If you have attention-deficit/hyperactivity disorder (ADHD), a new study suggests you would be wise to take your medication if you want to lower your chances of getting into a car accident.
The "core symptoms" of ADHD are what boosts crash risk in the first place, explained study author Zheng Chang.
Those include "inattention, hyperactivity and impulsivity," said Chang. He is a postdoctoral candidate in the department of medical epidemiology and biostatistics at the Karolinska Institute in Stockholm, Sweden.
Other common ADHD-related behaviors -- such as excessive risk-taking, poor control of aggression, and substance use -- can make matters worse, he added.
But "male ADHD patients had a 38 percent lower risk of motor vehicle crashes when receiving ADHD medication," Chang said. "And female patients had a 42 percent lower risk of motor vehicle crashes when medicated."
Chang suggested the analysis, which looked at car accidents among a pool of more than 2.3 million ADHD patients, "is the first time that we could quantify the effect size in a large population sample of ADHD patients in the U.S."
CHADD, a nonprofit organization that advocates for those with ADHD, noted that ADHD medications aren't a cure, "but more like eyeglasses that help to improve vision."
More than 10 million adults in the United States struggle with the disorder, according to CHADD.
Most ADHD drugs are stimulants that help patients focus. These drugs include Ritalin, Adderall, Concerta and Vyvanse.
The ADHD patients included in the study were aged 18 and older, and had been diagnosed with the disorder at some point between 2005 and 2014.
The study patients had been identified from a national database that included information on all health insurance claims during that same timeframe. Data on more than 11,000 ADHD patients who visited an emergency department following a car crash was also reviewed.
The team first determined that, overall, ADHD patients do face a "significantly higher risk" for a car crash than men and women who do not have ADHD.
Investigators then examined month-by-month prescription-filling patterns (as substantiated by insurance claims), to determine when ADHD patients were or were not taking their medication.
Nearly 84 percent of the patients had been prescribed one or more ADHD drugs. After stacking medication-taking patterns against car crash reports, the research team found that when patients took their ADHD meds, their car crash risk plummeted.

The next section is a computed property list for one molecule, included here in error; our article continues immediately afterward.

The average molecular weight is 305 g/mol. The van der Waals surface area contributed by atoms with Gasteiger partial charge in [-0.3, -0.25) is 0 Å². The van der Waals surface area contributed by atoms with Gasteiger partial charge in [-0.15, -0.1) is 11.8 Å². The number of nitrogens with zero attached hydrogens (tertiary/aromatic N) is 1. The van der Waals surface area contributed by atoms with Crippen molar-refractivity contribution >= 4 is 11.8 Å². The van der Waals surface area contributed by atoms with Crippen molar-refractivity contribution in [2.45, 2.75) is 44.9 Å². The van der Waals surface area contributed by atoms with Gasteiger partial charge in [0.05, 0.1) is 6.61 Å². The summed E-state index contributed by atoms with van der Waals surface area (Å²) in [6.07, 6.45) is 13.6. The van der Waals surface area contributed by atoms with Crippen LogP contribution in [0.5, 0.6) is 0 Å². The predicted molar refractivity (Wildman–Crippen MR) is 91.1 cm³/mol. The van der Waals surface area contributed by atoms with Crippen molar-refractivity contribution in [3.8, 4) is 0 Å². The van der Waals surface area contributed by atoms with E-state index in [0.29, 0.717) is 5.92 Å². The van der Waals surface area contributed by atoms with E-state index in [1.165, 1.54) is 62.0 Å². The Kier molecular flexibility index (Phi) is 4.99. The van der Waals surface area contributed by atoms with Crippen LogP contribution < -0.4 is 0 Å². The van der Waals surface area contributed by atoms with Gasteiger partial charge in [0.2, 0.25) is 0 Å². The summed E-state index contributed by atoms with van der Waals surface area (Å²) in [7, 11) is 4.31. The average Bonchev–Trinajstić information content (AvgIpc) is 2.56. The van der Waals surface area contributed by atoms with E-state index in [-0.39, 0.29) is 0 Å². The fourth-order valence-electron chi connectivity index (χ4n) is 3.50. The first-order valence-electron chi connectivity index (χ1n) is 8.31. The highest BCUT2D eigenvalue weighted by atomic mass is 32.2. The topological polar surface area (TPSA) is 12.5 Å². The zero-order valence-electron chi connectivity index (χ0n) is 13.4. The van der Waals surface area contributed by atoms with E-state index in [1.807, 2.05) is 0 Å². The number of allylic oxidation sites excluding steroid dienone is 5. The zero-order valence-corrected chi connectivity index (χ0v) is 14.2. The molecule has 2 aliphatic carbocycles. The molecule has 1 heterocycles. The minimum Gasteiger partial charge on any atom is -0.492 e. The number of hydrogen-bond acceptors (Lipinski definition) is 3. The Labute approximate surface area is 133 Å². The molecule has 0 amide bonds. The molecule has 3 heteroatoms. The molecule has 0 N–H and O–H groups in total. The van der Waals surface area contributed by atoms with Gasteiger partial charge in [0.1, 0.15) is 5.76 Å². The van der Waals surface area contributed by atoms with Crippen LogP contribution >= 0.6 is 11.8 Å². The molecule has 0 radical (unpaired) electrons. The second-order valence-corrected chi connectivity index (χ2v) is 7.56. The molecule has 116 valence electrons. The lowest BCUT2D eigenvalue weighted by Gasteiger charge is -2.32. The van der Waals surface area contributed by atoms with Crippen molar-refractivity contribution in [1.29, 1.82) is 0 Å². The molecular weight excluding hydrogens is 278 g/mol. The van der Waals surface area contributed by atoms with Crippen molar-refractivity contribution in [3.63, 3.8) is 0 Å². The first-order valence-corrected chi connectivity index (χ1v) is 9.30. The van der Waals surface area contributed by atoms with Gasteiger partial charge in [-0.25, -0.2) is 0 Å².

The protective association was seen across all age groups, and seemed to play out over the long term, with a significantly lower car crash risk seen as much as two years after the period in which a patient had taken his or her medication.
However, the association seen in the study did not prove a cause-and-effect relationship.
The findings were published online May 10 in the journal JAMA Psychiatry.
Dr. Vishal Madaan, co-author of an editorial that accompanied the study, said that while the findings are "striking," they are also "not surprising at all."
"Driving is a complex cognitive-motor multitasking endeavor, the skillful execution of which is often dismissed in discussions in the clinical setting," Madaan said.
"Given deficits in executive function, individuals with ADHD may engage more in errors of omission, [such as] missing traffic signs or underestimating speed of oncoming vehicles," he added.
Patients may also make errors "of commission, [such as] running through red lights, fiddling with the phone or radio, risky overtake maneuvers, or switching lanes haphazardly," said Madaan. He is an associate professor of child and family psychiatry in the University of Virginia's department of psychiatry and neurobehavioral sciences.
Medications often help, but "it is not uncommon for people not to be taking their medications," Madaan noted.
"Some of the medications can potentially have side effects, including decrease in appetite, worsening anxiety and others," he explained. "So if a patient feels that a particular medication is not a good fit, they should look at alternative medication options in the same or different class, or even discuss non-medication options with their physician."